- People management — This is more relevant for senior PMs and product heads whom I foresee managing their own teams. Just as I hire, I expect the person to have a list of clear skills they wish to evaluate against, what they think of leading another team mate and how they make their choices. If you cannot manage your people, you will always micromanage them and not do any value add either to yourself or to them. If your people do not feel inspired by you, if you cannot develop them into great PMs, you may not fit and very soon get drained yourself. A must to have skill for senior product leaders.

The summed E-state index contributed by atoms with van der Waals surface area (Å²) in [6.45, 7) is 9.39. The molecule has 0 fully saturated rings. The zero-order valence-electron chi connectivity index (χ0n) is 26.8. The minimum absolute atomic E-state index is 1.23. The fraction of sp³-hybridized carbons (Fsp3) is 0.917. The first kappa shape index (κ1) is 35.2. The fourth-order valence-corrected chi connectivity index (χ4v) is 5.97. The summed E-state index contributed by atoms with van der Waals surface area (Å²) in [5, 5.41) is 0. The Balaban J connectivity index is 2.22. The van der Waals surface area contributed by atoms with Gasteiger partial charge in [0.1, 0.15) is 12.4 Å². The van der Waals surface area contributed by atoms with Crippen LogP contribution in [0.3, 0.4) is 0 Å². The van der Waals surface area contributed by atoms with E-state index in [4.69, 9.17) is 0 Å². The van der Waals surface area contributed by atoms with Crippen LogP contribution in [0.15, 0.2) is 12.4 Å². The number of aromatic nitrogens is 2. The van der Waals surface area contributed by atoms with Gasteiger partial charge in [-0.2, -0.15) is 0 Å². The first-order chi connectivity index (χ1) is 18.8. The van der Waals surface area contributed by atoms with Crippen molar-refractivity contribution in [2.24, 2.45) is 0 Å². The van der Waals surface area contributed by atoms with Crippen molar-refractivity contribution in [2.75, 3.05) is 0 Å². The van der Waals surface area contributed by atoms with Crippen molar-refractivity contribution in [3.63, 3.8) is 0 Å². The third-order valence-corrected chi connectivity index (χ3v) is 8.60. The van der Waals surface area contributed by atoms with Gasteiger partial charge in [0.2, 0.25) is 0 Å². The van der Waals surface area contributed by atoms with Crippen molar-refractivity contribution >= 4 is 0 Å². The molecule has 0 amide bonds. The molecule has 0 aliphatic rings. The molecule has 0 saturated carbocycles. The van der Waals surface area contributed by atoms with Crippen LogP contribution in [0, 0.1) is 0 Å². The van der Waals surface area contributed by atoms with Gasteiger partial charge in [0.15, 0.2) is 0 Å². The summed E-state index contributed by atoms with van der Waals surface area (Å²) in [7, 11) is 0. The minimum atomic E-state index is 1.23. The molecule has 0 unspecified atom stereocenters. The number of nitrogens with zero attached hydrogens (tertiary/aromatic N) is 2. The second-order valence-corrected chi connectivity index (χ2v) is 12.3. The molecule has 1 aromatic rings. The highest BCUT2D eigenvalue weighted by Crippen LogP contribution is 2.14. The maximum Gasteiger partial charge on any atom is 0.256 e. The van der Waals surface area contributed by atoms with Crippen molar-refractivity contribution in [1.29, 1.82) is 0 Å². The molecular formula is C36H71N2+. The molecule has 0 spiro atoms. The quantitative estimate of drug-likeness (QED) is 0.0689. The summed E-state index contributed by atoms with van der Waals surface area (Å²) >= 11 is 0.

- Business acumen — Being close to the business, understanding their challenges helps one set the right prioritization framework and provide solutions to help the business meet its objectives. Ability to work with the business constraints and taking a business problem and coming up with a product way of solving it is an imperative quality for PMs at mid to senior levels. While the junior PMs may not directly be able to come with product solutions, having the business acumen helps them grow into their own career. PMs are the bridge between business and tech and by speaking the language of business with tech and tech with business, they can do their job really well.